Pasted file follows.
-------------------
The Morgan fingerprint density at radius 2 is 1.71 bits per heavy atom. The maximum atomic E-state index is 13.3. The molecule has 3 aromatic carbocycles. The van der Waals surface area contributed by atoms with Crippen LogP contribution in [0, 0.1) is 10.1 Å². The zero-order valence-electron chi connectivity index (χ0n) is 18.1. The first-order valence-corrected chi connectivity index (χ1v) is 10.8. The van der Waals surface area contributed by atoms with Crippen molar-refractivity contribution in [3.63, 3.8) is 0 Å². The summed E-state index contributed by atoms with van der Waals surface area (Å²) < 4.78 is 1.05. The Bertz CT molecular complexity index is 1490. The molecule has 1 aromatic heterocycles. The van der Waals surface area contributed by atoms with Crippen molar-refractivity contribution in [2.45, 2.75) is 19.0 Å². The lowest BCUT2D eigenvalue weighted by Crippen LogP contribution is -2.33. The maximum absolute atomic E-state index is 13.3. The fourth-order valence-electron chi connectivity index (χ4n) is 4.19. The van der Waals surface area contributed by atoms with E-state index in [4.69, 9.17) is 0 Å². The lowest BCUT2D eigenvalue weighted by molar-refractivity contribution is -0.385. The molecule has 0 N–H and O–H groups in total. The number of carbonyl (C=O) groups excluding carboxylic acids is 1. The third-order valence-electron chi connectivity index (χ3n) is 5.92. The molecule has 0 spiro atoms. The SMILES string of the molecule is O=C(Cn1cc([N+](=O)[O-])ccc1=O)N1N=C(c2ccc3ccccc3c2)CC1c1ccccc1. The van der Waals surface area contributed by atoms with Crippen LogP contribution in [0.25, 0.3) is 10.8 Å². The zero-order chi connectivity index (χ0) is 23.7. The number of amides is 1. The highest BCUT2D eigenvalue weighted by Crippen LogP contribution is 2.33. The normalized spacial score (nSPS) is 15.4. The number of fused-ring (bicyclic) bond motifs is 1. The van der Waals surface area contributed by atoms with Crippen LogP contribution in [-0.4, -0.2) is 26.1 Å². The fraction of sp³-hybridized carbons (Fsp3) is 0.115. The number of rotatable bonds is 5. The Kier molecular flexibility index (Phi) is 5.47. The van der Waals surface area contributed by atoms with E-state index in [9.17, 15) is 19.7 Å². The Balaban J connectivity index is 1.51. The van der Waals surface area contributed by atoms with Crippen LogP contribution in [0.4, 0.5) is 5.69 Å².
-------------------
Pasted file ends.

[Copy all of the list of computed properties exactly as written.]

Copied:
The Morgan fingerprint density at radius 2 is 1.71 bits per heavy atom. The maximum atomic E-state index is 13.3. The molecule has 3 aromatic carbocycles. The van der Waals surface area contributed by atoms with Crippen LogP contribution in [0, 0.1) is 10.1 Å². The zero-order valence-electron chi connectivity index (χ0n) is 18.1. The first-order valence-corrected chi connectivity index (χ1v) is 10.8. The van der Waals surface area contributed by atoms with Crippen molar-refractivity contribution in [3.63, 3.8) is 0 Å². The summed E-state index contributed by atoms with van der Waals surface area (Å²) < 4.78 is 1.05. The Bertz CT molecular complexity index is 1490. The molecule has 1 aromatic heterocycles. The van der Waals surface area contributed by atoms with Crippen molar-refractivity contribution in [2.45, 2.75) is 19.0 Å². The lowest BCUT2D eigenvalue weighted by Crippen LogP contribution is -2.33. The maximum absolute atomic E-state index is 13.3. The fourth-order valence-electron chi connectivity index (χ4n) is 4.19. The van der Waals surface area contributed by atoms with E-state index in [4.69, 9.17) is 0 Å². The lowest BCUT2D eigenvalue weighted by molar-refractivity contribution is -0.385. The molecule has 0 N–H and O–H groups in total. The number of carbonyl (C=O) groups excluding carboxylic acids is 1. The third-order valence-electron chi connectivity index (χ3n) is 5.92. The molecule has 0 spiro atoms. The SMILES string of the molecule is O=C(Cn1cc([N+](=O)[O-])ccc1=O)N1N=C(c2ccc3ccccc3c2)CC1c1ccccc1. The van der Waals surface area contributed by atoms with Crippen LogP contribution in [0.25, 0.3) is 10.8 Å². The zero-order chi connectivity index (χ0) is 23.7. The number of amides is 1. The highest BCUT2D eigenvalue weighted by Crippen LogP contribution is 2.33. The normalized spacial score (nSPS) is 15.4. The number of fused-ring (bicyclic) bond motifs is 1. The van der Waals surface area contributed by atoms with Crippen LogP contribution in [-0.4, -0.2) is 26.1 Å². The fraction of sp³-hybridized carbons (Fsp3) is 0.115. The number of rotatable bonds is 5. The Kier molecular flexibility index (Phi) is 5.47. The van der Waals surface area contributed by atoms with E-state index in [9.17, 15) is 19.7 Å². The Balaban J connectivity index is 1.51. The van der Waals surface area contributed by atoms with Crippen LogP contribution in [0.4, 0.5) is 5.69 Å².